Heading to the club early in the evening for our regular meeting provided me ample time to climb aboard and review the damage or the success of my efforts. Rain was pouring down and I noticed the cockpit drain thru-hulls were bleeding water down the keel as I mounted the ladder and stepped aboard. I looked down at the cockpit hatch cover I had installed a couple of weeks ago and it looked tight and wet all over the outside. I hoped for the best as I pushed the hatch cover and climbed down inside the salon.
Down below I heard the rain hitting all over the deck. The windows were spotted with mercurial drops of liquid. I ran my hand around and under the re-bedded windows. Dry. I looked in the dark for my work-light and stumbled a bit over a few tools in the process. This was it. As I clicked it on, I thought to myself what an arduous piece of work this had been and yet necessary. "If it does not work, I will have to find another remedy," I sighed to myself.
Clicking on the light, I opened the first cabinet hatch, the prime offender, the light bathed the inside and I looked up at the "usual suspects," the bolts which I'd marked. Dry. "Really?" Can't be I thought? Running my fingers along the cabinet it was dry. Dust from work the other day remained unmoved. Bolt after bolt was dry and not a trace of wetness anywhere. I moved forward to the forward offending chain-plate hole. Dry. Not a touch of wetness, not a streak, not a hint of wetness. The forward v-berth even smelled fine. Mind you, the chain-plates I simply re-taped because I am waiting for the actual re-manufactured plates to arrive. I will not use this sealant for the chain plates! They will require an adhesive sealant like Boat Life polysulfide, just fyi.
The fix was indeed working. The removal and re-bedding has worked. So far. I had used ordinary 3M Silicone Sealant (pictured here) for the bedding and as my last post had mentioned, everything underneath simply had not been touched in 39 odd years. It was time for some re-fitment on that track and underneath the cap rail. Interestingly enough, the rivets which join hull and deck were firmly in place and showed no signs of deterioration and no evidence of leaking water down the inside.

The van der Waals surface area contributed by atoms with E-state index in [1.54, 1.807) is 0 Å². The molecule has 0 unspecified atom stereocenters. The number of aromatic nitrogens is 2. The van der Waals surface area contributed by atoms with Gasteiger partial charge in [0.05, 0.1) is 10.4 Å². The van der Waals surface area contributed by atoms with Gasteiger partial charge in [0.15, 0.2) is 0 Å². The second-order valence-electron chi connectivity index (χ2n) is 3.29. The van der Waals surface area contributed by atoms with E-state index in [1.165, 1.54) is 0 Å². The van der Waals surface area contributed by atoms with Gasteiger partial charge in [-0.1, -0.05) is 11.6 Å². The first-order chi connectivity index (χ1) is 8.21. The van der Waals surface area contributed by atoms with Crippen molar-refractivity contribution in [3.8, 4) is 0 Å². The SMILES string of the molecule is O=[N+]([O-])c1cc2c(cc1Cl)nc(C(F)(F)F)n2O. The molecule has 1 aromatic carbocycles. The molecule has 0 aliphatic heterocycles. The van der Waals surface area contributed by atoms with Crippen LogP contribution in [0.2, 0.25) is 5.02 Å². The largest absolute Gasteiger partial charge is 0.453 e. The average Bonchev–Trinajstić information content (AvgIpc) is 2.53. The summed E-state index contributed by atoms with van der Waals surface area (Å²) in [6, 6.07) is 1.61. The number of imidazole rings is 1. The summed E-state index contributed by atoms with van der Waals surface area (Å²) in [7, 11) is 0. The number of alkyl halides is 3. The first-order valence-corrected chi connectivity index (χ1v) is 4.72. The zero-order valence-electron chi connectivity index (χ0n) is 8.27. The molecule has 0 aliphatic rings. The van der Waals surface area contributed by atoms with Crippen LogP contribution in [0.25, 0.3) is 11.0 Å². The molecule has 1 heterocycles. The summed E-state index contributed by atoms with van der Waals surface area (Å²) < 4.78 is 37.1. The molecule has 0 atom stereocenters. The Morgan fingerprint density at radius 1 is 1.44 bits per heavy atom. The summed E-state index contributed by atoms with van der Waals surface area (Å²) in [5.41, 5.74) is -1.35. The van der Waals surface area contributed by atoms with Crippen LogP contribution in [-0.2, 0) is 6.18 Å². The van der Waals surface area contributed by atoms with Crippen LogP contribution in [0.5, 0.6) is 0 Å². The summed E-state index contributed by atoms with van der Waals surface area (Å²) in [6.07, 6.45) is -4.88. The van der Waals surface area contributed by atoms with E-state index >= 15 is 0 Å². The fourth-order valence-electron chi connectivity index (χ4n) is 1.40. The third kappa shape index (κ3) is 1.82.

Word of caution to the adventurous, this activity is probably best done with 2 people because of the order required to reinstall the genoa track, which itself, is not curved as it appears, but a straight piece of sturdy metal. Thus, the order of precedence for reinstallation of parts and items for me was, 1) apply sealant on hull-deck surface for closure under cap rail, 2) re-put cap rail using pressure to insure spread of sealant, 3) apply sealant underneath genoa track before installing 1st anchor bolt pin in foremost position, then using that first pin as anchor with assistance from someone to hold that point with hands 4) force genoa track toward hull and sequentially insert bolt pins one by one making every effort to clear top of cap rail (so as to avoid spread of sealant all over top of cap rail) until last bolts are put, 5) carefully address errant bolt entries due to angle of insertion using persuasive hammer to reseat them to factory positions.
The rebedding of the track and cap was a bit of an ambidextrous operation to say the least. The photo reveals I had to clean up a bit the next day as without any help I found myself wrestling this genoa track while trying to maintain the integrity of my sealant application! OCD as I am, I regretted this oversight in my planning but my cranial density prevailed and I conquered this hurdle nonetheless.
After my visit, I was certainly relieved to discover the Berg had survived such rain. This encounter she had with storm Hermine, I did not want to produce another "issue" of leaks to crowd my agenda, already now, prepping for the next diesel phase, propeller shaft removal and re-fitment.